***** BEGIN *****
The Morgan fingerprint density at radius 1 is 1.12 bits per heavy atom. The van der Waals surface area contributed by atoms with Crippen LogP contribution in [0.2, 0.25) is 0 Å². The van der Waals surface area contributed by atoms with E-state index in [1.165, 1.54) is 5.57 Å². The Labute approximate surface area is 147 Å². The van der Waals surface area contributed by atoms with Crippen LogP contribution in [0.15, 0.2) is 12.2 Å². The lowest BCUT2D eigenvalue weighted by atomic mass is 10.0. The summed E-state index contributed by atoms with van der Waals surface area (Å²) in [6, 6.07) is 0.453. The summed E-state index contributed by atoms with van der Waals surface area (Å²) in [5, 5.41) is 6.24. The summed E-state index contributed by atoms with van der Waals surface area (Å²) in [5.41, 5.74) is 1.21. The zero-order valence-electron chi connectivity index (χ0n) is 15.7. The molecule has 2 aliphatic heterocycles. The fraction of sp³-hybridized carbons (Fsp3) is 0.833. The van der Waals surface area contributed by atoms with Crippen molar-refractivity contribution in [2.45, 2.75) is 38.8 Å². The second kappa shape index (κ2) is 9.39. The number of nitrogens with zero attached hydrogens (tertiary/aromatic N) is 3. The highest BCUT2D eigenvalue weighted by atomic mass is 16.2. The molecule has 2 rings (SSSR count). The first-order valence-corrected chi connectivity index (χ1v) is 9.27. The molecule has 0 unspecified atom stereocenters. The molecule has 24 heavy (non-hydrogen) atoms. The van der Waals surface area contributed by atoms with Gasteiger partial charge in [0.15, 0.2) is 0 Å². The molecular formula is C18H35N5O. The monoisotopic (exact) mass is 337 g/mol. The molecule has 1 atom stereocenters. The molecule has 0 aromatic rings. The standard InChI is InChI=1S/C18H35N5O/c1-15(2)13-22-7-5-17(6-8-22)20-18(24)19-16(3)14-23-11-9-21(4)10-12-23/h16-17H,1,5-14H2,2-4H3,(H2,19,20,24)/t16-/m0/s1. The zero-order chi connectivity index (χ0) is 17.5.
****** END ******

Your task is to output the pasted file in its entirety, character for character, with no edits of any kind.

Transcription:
The Morgan fingerprint density at radius 1 is 1.12 bits per heavy atom. The van der Waals surface area contributed by atoms with Crippen LogP contribution in [0.2, 0.25) is 0 Å². The van der Waals surface area contributed by atoms with E-state index in [1.165, 1.54) is 5.57 Å². The Labute approximate surface area is 147 Å². The van der Waals surface area contributed by atoms with Crippen LogP contribution in [0.15, 0.2) is 12.2 Å². The lowest BCUT2D eigenvalue weighted by atomic mass is 10.0. The summed E-state index contributed by atoms with van der Waals surface area (Å²) in [6, 6.07) is 0.453. The summed E-state index contributed by atoms with van der Waals surface area (Å²) in [5, 5.41) is 6.24. The summed E-state index contributed by atoms with van der Waals surface area (Å²) in [5.41, 5.74) is 1.21. The zero-order valence-electron chi connectivity index (χ0n) is 15.7. The molecule has 2 aliphatic heterocycles. The fraction of sp³-hybridized carbons (Fsp3) is 0.833. The van der Waals surface area contributed by atoms with Crippen molar-refractivity contribution in [2.45, 2.75) is 38.8 Å². The second kappa shape index (κ2) is 9.39. The number of nitrogens with zero attached hydrogens (tertiary/aromatic N) is 3. The highest BCUT2D eigenvalue weighted by atomic mass is 16.2. The molecule has 2 rings (SSSR count). The first-order valence-corrected chi connectivity index (χ1v) is 9.27. The molecule has 0 unspecified atom stereocenters. The molecule has 24 heavy (non-hydrogen) atoms. The van der Waals surface area contributed by atoms with Gasteiger partial charge in [0.15, 0.2) is 0 Å². The molecular formula is C18H35N5O. The monoisotopic (exact) mass is 337 g/mol. The molecule has 1 atom stereocenters. The molecule has 0 aromatic rings. The standard InChI is InChI=1S/C18H35N5O/c1-15(2)13-22-7-5-17(6-8-22)20-18(24)19-16(3)14-23-11-9-21(4)10-12-23/h16-17H,1,5-14H2,2-4H3,(H2,19,20,24)/t16-/m0/s1. The zero-order chi connectivity index (χ0) is 17.5.